Any physics majors feel too dumb to be majoring in physics?

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  • #26
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When I was an undergrad I felt stupid almost everyday but I think that's what made me fight through things to understand them. Lol, QuickCharmer's graph is exactly how I felt when I was an undergrad and it's gotten even worse as a grad student, actually the y-axis is near 0 now.

What makes it so difficult is the material is a cultivation of many, many people that contributed a specific piece to the puzzle and now you're learning it all in 4 years time. That's an uphill battle; you're the underdog and whether you succeed or not is up to you. Keep grinding it out no matter what happens.
 
  • #27
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I felt smart until grad school (in math), and after 6 years of it and not being able to graduate this year, I feel like a complete idiot. Not everyone feels stupid at the beginning, but almost everyone feels stupid at some point, once they get far enough because it keeps getting harder. But sometimes the people who felt stupid at the beginning can catch up to the others. Even when I didn't do well, I felt smart for a long time because I just felt like I was not that great at taking tests, but was pretty good at understanding things.



I had huge problems with calculus, not with the intuitive aspects but the lack of physical application / motivation for so many of the problems. The problems seemed to usually be just empty symbol-shuffling with no connection to any plausible situation.
Somehow, I don't have trouble with dumb calculus problems, even though I sympathize with your viewpoint. I just look at them as examples where you can compute things and test what you know about the intuitive concepts with calculation. Whether or not it's relevant to anything physical is not really the point. The idea of integration is applicable, so it makes sense to just get good at it by doing lots of examples and then when some example comes up in real life, once you are good at integration, you either work it out or have a computer do it. So, if the general idea of integrating stuff is applicable, I think that ought to be enough, rather than specific problems being applicable. As long as the calculations aren't needed in the further development of the theory, I'm happy.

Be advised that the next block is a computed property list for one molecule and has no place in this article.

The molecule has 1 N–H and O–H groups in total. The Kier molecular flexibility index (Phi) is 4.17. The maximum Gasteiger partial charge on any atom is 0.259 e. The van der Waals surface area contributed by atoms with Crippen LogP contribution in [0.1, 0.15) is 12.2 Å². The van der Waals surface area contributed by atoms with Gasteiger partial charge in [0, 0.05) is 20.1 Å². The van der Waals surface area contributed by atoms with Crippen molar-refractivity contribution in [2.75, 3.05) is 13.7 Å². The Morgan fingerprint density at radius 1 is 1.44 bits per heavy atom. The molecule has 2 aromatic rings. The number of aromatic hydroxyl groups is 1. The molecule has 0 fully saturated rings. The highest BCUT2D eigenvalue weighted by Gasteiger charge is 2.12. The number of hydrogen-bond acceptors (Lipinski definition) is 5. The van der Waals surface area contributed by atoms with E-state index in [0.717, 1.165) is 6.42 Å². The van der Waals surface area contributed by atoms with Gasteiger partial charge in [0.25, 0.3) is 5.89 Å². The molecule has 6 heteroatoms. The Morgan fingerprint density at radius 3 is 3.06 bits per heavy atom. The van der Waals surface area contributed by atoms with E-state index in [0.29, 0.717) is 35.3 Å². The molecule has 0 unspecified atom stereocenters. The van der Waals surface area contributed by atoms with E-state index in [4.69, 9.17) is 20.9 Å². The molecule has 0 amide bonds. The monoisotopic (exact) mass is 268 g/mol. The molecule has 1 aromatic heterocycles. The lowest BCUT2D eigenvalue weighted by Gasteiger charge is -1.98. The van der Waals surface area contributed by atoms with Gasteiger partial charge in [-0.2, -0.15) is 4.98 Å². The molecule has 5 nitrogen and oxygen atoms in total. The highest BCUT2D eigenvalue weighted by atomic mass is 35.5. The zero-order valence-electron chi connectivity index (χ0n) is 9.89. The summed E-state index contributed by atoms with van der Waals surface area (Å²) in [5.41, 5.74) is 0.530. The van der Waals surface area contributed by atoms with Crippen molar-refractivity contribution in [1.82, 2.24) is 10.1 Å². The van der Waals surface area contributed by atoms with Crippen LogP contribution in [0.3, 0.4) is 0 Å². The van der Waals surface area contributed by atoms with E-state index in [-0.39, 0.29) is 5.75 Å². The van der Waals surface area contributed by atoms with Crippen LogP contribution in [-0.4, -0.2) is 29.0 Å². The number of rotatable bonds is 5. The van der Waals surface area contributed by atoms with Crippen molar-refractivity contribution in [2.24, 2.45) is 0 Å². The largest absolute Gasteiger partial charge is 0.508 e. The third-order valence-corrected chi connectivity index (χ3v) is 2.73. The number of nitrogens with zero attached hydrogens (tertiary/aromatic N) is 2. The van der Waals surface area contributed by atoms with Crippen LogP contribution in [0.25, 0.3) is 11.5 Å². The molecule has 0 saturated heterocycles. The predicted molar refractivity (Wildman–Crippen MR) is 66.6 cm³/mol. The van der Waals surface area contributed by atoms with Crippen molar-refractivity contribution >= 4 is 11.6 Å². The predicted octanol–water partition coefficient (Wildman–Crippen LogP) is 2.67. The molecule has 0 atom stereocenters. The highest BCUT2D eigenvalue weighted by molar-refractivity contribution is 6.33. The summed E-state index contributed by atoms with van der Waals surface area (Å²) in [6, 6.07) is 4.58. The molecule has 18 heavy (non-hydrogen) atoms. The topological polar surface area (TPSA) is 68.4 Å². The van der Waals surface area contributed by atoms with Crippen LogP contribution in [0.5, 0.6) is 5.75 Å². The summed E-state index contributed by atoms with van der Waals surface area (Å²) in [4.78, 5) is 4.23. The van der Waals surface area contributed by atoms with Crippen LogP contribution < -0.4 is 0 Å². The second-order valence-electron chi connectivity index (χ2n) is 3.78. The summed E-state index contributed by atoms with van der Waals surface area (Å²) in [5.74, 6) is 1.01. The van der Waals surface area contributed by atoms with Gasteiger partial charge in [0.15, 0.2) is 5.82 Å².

I am told some people (math major "naturals") can limit the amount of disconnected facts they need to cram into their head by remembering the steps of the derivation and re-deriving as they go, but it seldom works for me.
I'm a math major natural. It's not necessarily the steps of the derivation. I just try to look at it in a way that makes it obvious that it's true. Often, this involves visualization of some sort. Once you get that feeling that it's obvious, a lot of times, it's easy to rederive the proof if you want.



I find the purely symbolic, unvisualizable "Bourbaki virus" approach to be a huge impediment in most math literature.
Yeah, it is pretty ridiculous, but I don't know if the problem is so acute in calculus. In differential equations, it can get pretty bad. But I don't think it's Bourbaki. There are TWO, not one source of bad math today (actually, there may be some overlap). One is Bourbaki-style which is really abstract and unmotivated. But the other source is that of the mathematicians who love ugly calculations, rather than abstraction. Both of these schools of thought HATE conceptual understanding and aspire to make math as ugly as they possibly can.


I have a sneaking suspicion that these mathematicians go to great pains to erase the method that they actually used to arrive at their conclusions and substitute more "elegant" or "rigorous" but less intuitive proofs.